Monday, March 12, 2012

Moscow's 65th Anniversary Victory Day Parade

Soviets capture Berlin, May 1945

Americans of all political stripes are far too quick to bluster and be triumphal over our role during World War II.  We are too slow to acknowledge the enormous historic debt owed by the free world to the people of the former Soviet Union.

According to official Soviet estimates that were released in 1993, there were over 8.8 million military killed or missing and over 13.6 million civilian losses for a combined total of over 22.4 million.  Deaths due to increased infant mortality during wartime, death is German labor camps, deaths due to famine and disease in German occupied territory drove the total losses to about 26.6 million--more than any other combatant nation.  That is more than 42X more than the total number of deaths in America's costliest war--the U.S. Civil War which claimed 625,000 lives.  The Soviet Union lost about 13.8% of its total 1939 population during the course of the war, the USA, by contrast, lost 0.32% of its total population with just over 416,000 deaths during World War II.  These are truly staggering numbers.

Soviet War memorial at Imperial War museum in London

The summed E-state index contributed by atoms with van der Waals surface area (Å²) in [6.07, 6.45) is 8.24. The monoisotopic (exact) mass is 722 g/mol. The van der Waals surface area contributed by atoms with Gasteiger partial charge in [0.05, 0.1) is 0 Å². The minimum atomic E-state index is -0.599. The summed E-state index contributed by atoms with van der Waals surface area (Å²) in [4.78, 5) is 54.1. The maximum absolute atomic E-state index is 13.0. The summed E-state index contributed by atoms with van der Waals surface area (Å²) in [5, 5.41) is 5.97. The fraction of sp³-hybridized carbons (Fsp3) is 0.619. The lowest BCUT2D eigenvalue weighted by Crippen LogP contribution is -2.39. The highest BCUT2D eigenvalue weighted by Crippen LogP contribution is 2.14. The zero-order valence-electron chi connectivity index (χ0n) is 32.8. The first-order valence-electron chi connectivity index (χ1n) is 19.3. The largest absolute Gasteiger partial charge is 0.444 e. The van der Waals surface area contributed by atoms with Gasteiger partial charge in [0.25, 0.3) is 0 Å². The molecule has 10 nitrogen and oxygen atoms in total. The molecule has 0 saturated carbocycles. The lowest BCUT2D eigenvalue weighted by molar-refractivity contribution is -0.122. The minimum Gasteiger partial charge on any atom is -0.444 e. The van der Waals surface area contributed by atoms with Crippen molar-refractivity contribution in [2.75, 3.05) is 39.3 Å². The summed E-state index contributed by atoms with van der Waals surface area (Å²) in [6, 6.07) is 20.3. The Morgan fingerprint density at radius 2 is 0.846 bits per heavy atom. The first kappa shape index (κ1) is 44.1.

Over 36% of Russian men aged 20 to 34 were killed during the Second World War, over 33% of men 35 to 49 as well.  A generation of Soviets was obliterated at places like Stalingrad, Kursk and the three-year-long siege of Leningrad.  Nor were the casualties exclusively Russian; they came from all corners of the former Soviet Union.  Over 1.3 million Ukranians alone were killed in the war.  Stalin cooly remarked that, "A single death is a tragedy; a million deaths is a statistic".

In Paris you will find Stalingrad station on the Metro.  In London, you will find a memorial to the Soviet war dead in the garden of the Imperial War Museum on Lambeth road.

These massive deaths were not in vain.  Four out of every five German soldiers who died in the war perished on the Eastern front (  Please pause a moment to let that fact sink in!  The Soviets effectively won 80% of the war in Europe.

We Americans tend to become somewhat sentimental about the so-called "Greatest Generation".  The brutal truth is that most of the "Greatest Generation" might never have survived the war without the tremendous sacrifice of the Soviet people.

U.S. Army in Red Square, 2010
On May 9th, 2010 Russia marked the 65th anniversary of the end of the Second World War in Europe (  For the first time in her history the military forces of all the allied nations were invited to participate in the parades and celebration.  Forces from the UK, France and the USA among many others participated.

The White House put out an appropriately worded press release (  During the 2008 election campaign candidate Obama boasted of of his maternal relatives' military service during the war. On May 9th, 2010, President Obama and Vice President Biden were unable to attend the Victory Day Commemoration.

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